I wasn’t sure what to expect out of this book, aside from a humorous tour of the Bible. I was pleasantly surprised to find an honest, if at times irreverent, attempt by Jacobs to not only follow the Bible as literally as possible (something we discover quite early on is not necessarily as plausible an option), but also to get into the mindset of someone who does follow the Bible out of conviction. Being Jewish, Jacobs spends more time on the “Old Testament” section, grappling, much like his Biblical namesake did, with the divine and the heritage of his ancestors, whether the few generations in recent memory or the Biblical forefathers.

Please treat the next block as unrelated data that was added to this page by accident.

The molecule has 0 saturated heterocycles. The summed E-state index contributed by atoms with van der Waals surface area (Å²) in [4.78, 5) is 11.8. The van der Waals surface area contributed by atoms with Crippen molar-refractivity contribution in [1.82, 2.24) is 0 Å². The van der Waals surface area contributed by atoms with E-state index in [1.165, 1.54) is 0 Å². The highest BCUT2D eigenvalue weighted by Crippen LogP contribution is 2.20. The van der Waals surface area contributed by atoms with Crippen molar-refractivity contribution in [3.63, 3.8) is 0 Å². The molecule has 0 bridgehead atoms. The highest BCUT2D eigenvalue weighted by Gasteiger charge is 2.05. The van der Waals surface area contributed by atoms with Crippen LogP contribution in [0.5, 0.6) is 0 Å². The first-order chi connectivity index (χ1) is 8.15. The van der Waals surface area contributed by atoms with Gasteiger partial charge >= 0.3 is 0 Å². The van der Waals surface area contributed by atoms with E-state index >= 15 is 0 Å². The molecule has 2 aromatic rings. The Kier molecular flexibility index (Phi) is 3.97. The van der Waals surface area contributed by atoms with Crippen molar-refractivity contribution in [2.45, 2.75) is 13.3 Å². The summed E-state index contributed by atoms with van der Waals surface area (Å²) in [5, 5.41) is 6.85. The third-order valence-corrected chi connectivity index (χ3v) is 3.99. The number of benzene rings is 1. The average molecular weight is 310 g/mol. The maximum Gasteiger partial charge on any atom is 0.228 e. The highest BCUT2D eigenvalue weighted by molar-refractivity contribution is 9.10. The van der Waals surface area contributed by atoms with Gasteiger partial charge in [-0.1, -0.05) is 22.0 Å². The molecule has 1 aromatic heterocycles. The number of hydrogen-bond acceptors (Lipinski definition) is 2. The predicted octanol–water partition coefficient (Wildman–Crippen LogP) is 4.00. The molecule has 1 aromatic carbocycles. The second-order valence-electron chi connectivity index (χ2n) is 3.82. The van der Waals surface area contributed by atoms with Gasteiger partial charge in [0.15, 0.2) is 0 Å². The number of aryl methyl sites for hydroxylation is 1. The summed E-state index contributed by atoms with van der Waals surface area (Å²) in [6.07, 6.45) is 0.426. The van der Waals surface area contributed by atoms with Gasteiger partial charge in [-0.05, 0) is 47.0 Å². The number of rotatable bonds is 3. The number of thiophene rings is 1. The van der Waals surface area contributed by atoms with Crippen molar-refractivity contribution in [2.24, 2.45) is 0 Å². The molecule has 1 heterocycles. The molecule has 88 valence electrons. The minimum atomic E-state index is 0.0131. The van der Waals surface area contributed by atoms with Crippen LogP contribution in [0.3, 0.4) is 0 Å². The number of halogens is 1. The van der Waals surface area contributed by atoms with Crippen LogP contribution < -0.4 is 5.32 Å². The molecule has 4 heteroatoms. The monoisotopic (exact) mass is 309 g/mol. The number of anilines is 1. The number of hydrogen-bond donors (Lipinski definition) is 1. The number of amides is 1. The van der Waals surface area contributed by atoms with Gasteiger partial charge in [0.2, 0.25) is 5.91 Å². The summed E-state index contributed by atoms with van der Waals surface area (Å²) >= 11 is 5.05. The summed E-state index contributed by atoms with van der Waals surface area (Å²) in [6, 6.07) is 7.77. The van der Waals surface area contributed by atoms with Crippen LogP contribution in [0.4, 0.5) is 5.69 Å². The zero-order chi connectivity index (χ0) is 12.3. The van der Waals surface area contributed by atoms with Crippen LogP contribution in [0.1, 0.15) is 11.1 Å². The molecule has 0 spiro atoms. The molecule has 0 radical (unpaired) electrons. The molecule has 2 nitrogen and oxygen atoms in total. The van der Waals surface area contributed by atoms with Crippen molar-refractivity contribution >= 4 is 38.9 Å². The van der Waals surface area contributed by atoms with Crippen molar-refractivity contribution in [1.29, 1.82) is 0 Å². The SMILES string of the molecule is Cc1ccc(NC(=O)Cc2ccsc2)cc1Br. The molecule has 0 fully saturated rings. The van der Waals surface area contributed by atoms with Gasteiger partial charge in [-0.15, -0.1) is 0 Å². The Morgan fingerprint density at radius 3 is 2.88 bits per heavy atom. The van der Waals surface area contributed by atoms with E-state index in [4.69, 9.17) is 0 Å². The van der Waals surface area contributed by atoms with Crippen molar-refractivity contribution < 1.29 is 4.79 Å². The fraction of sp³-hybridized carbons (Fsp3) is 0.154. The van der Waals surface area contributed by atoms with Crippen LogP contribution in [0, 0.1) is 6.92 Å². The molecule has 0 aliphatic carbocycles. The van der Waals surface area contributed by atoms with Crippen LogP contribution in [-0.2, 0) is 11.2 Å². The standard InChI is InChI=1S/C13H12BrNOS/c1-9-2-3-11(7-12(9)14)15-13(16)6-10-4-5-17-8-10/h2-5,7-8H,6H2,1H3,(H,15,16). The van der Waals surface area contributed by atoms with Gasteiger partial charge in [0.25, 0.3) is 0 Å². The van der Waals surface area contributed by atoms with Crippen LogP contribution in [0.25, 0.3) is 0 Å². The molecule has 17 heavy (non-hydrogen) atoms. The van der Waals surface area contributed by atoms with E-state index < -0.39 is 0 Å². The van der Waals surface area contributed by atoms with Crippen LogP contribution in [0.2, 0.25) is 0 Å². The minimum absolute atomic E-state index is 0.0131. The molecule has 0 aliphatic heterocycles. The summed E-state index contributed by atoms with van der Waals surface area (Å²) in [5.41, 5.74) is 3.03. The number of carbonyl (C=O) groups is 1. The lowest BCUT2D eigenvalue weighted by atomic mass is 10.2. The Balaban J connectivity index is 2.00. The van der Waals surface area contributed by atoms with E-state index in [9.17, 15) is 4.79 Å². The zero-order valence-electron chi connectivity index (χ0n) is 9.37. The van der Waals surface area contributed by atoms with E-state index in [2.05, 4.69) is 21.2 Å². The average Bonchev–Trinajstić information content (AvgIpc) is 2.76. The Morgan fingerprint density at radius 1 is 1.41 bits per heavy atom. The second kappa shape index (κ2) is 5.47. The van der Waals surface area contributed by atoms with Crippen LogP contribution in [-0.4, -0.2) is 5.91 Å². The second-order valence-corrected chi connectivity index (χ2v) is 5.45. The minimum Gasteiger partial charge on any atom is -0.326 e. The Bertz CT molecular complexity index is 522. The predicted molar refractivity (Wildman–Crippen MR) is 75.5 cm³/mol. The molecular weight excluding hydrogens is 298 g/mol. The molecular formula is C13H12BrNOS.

His quest is a bizarre one at times, but while he draws humor out of the whole project, it also showcases what it is to deal with the idea of Divine instructions for living, something I was able to identify with extremely well given the road I traveled on my way to my conversion to Judaism. I also very much appreciate that Jacobs never mocks, even when dealing with ideas that simply do not match the furthest lengths he is willing to stretch his mind; that respect is what makes this book and saves it from the disaster it could have been. Jacobs’ journey shows that you cannot grapple with the Divine and come out unchanged, but it also shows that we each have our own path to take when it comes to our relationship to the Divine and that each path is a valid one.
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